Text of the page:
I punched 2 holes through the front part (with a hammer and a small nail), which should line up with the larger damage on the turret. It's basically 2 places where the paint chipping got out of hand because I used too much chipping fluid and too much water (another technique I'm just starting to get the hang of). I'm hoping the holes in the armour will create the illusion of several hard hits and look realistic.
Another advantage of photo-etch thus seems to be it's easier to make it look like damage metal, because it IS metal.


The thing I'm really looking forward to is getting both the plastic and photo-etch parts primed and painted. The paint should hide all the discoloration and scratches (from filing away excess tin). The whole idea of this longer-than-intended experiment is to see if all that trouble is worth it in the end. Will that photo-etch assembly look better than the plastic one or only marginally so?

Next time I will attach both pieces together. Again this requires 4 hinges, so wish me (and my fickle nerves) a lot of luck.

Sunday, 2 November 2014

First time oil paints

I recently became quite intrigued by the use of oil paints for adding filters, streaking and what-not. I have read about these techniques often, but was hesitant to take the plunge.
The main incentive came from Foxx's video from eModels.uk, you can find it here.
He was building and weathering the Colonial Viper which I also happen to be building and his explanations are very thorough.

I found a webshop in the Netherlands (not so easily actually) that sold Mig's Abteilung 502 oil paints and ordered a variety of colours. Today I decided to try and add some streaking to the castle's raised walkway. It's still drying and will probably change somewhat when a matte layer is added later.



Castle progress and future

After all the washes and wooden parts and more washes, here are the intermediate results. The gatehouse and the main keep are as good as done, except for some 20 more window shutters.




When my good friend and colleague, loyal blog-follower and fellow AD&D-player Nick announced he was taking a roadtrip through the US, an idea started to develop in the back of my head. It took a few days before I realized the potential and I asked him to see if he could find a Walmart and bring me some "Future" (currently known as "Pledge Multi-Surface Floor Finish") as it is unobtainable in Europe and costs way too much to have it shipped over.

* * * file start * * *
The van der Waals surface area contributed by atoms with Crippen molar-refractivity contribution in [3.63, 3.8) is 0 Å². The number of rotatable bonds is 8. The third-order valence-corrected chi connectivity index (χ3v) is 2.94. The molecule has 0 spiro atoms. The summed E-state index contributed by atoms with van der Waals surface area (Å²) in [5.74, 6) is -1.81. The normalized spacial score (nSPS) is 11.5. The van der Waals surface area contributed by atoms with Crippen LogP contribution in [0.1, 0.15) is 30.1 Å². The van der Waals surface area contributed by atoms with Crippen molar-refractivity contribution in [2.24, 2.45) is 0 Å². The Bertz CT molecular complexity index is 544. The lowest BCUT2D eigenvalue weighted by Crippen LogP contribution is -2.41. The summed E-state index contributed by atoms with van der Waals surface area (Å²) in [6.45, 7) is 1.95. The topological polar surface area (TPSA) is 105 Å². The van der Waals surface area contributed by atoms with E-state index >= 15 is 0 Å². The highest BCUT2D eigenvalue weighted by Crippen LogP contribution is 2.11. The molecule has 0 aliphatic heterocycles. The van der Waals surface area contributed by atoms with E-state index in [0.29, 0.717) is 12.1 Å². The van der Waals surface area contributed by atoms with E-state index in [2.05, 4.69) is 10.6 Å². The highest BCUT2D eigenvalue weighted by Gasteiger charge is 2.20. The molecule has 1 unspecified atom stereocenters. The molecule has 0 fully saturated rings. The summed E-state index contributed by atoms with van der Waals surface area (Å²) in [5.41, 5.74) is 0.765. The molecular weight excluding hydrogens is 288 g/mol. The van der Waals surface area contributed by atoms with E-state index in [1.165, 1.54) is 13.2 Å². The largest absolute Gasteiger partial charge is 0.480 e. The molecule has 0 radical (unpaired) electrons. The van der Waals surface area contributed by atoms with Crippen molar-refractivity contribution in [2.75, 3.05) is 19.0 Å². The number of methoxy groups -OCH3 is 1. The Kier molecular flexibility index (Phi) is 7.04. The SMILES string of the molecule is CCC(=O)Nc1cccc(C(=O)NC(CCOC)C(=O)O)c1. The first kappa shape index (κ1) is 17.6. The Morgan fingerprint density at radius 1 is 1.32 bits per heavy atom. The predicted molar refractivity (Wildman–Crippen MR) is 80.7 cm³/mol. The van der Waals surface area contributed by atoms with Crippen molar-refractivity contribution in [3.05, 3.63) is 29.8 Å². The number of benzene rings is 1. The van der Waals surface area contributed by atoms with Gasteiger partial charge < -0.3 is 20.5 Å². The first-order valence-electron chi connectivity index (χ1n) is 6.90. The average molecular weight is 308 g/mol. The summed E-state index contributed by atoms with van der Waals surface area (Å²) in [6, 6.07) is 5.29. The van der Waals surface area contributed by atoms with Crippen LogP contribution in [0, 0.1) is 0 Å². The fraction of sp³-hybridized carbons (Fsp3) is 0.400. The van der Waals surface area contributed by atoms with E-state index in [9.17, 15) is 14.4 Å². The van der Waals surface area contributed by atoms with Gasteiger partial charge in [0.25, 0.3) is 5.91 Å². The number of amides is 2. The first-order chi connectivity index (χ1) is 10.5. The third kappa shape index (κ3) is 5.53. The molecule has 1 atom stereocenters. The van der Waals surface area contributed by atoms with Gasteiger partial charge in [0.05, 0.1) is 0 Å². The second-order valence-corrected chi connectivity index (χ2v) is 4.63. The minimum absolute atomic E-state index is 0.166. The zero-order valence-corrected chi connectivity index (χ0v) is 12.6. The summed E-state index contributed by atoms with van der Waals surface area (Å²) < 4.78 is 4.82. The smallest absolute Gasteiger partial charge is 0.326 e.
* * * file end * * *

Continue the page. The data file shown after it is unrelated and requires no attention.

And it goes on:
If you have no idea what future is, you must not be a modeller, but suffice to say it's one of the most widely used products for glossy finish or general varnish in the modelling world.
Main reasons for using it are it's excellent levelling qualities (no brushstrokes), as a protective layer before (and after!) decals and the fact that it's many times cheaper than the Alclad varnishes I've been using so far.

Flash forward a few months, upon Nick's return, a shiny bottle was sitting on my desk. The bottle says "Tile & Vinyl floor finish", but some research and inquiry tought us this is the 2011-incarnation of the same product. The bottle must have been sitting on the shelves for some time, but it has no expiration date and this quantity should easily last the remainder of my modelling career.


Some people airbrush future, some swear by handbrushing it. A little hesitant to put this in my airbrush, I decided to do some first applications with a normal brush. Below is the front and back of the raised walkway as a before-and-after.
Applying the future was super-easy and it indeed levels very nicely. The finish is very glossy, but that's a good thing if you want to apply panel-line washes (the glossier the finish, the easier the wash finds the little details). Gloss can be removed afterwards with a matte varnish or dullcoat.


Related Posts Plugin for WordPress, Blogger...